Learn about the different bunion surgeries performed by UFAI's bunion specialists.

 

 

Severe Bunion

 

Bunion Surgery Los Angeles, Univeristy Foot and Ankle Institute
Severe bunion deformity

In severe hallux valgus bunion cases, the first long bone (metatarsal) in the foot dramatically shifts away from the second metatarsal, resulting in looseness and a large deformity.

In severe bunion corrections, a surgery known as the Lapidus procedure realigns the first metatarsal into its natural position. Using screws, the surgery holds the bone stable so it does not shift again and reduces the change of the bunion returning to basically none.

 

Surgery may also involve removing the enlarged portion of the bunion region, cutting and realigning the bone, and correcting the position of the tendons and ligaments.

 

By using a special plate with Lapidus procedures, our patients are able to put weight on their foot after only 2-3 weeks, rather than the typical 6-8 weeks.

 

Is Surgery the Only Treatment Option for Bunions? Yes and No.

 

UFAI patient Barbara shares how bunion surgery has changed her life.

Unfortunately a bunion never goes away on its own and you can only “fix” a bunion with surgery. But there are a number of non-surgical treatments that may help relieve the painful symptoms of a bunion..

 

Our doctors are big believers in our patients trying non-surgical options, whenever possible.  Luckily there are a number of options when it comes to conservative bunion care. These include:

 

  • Wearing wider shoes and well fitting shoes that don't crowd your toes
  • Use orthotic inserts (known as "custom orthotics" )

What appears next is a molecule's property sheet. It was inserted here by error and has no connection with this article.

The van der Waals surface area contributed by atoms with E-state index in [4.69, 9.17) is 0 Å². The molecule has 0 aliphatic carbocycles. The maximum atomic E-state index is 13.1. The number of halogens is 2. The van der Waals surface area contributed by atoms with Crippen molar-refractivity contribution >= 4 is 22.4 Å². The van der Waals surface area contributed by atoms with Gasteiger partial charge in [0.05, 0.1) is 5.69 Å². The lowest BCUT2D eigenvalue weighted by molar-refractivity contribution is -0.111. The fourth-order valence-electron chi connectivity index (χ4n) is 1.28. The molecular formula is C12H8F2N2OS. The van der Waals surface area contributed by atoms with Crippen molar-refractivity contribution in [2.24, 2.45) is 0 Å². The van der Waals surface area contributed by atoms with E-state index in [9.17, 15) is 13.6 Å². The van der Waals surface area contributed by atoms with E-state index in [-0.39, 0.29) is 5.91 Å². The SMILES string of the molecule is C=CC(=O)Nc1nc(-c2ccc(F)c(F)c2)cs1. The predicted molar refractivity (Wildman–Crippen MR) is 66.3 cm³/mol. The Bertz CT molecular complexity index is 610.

• Try stretching exercises to reduce pressure on the joint of the bunion.
  • Avoid high heel shoes.

  • Have your shoe (or shoes) "stretched" to give your bunion(s) more room

  • Try using a "bunion pad" in your shoe(s) to protect the bunion from constantly rubbing on the shoe.

  • And more, click here to read more about non-surgical bunion treatments

 

If conservative bunion treatments do not work, it's time to discuss surgery with a highly qualified and experienced foot surgeon.

Years of research and experience has proven that no one bunion surgery procedure works for everyone... far from it. Yet the vast majority of bunion surgeons perform just one procedure for all of their patients. 

Unfortunately this leads to a lot of bunion surgery failures. How do we know? Because almost 25% of our bunion surgeries are fixing other doctor's work, which is terribly sad becasue the patient needs to go through yet another surgery.  

 

UFAI is one of the few practices in the world that is trained in all 44 variations of bunion surgery.

 

 

It’s our experience and expertise with the different bunion surgeries that allows us to determine the very best option for each individual patient. This means the quickest, most comfortable, pain-free and successful surgery available.

 

Read more about the types of bunion surgery available at UFAI.

 

 

For well over 15 years, UFAI has been nationally recognized as a Bunion Surgery Center of Excellence

 

We work with manufactures in the development of surgical products and appliances and always are conducting studies to advance the state-of-the-art technologies used in bunion surgery. Currently we are studying the relevance of bone marrow infusion and gelling techniques for several types of bunion surgeries including the Lapidus Procedure.

 

Our surgeons are often asked to share their experience and expertise. They have published dozens of articles and case studies in many scientific journals, including Podiatry Today and Clinics in Podiatric Medicine and Surgery. They are regularly invited to lecture at The American College of Foot and Ankle Surgeon and Western Podiatric Medical Association conventions, as well seminars around the world.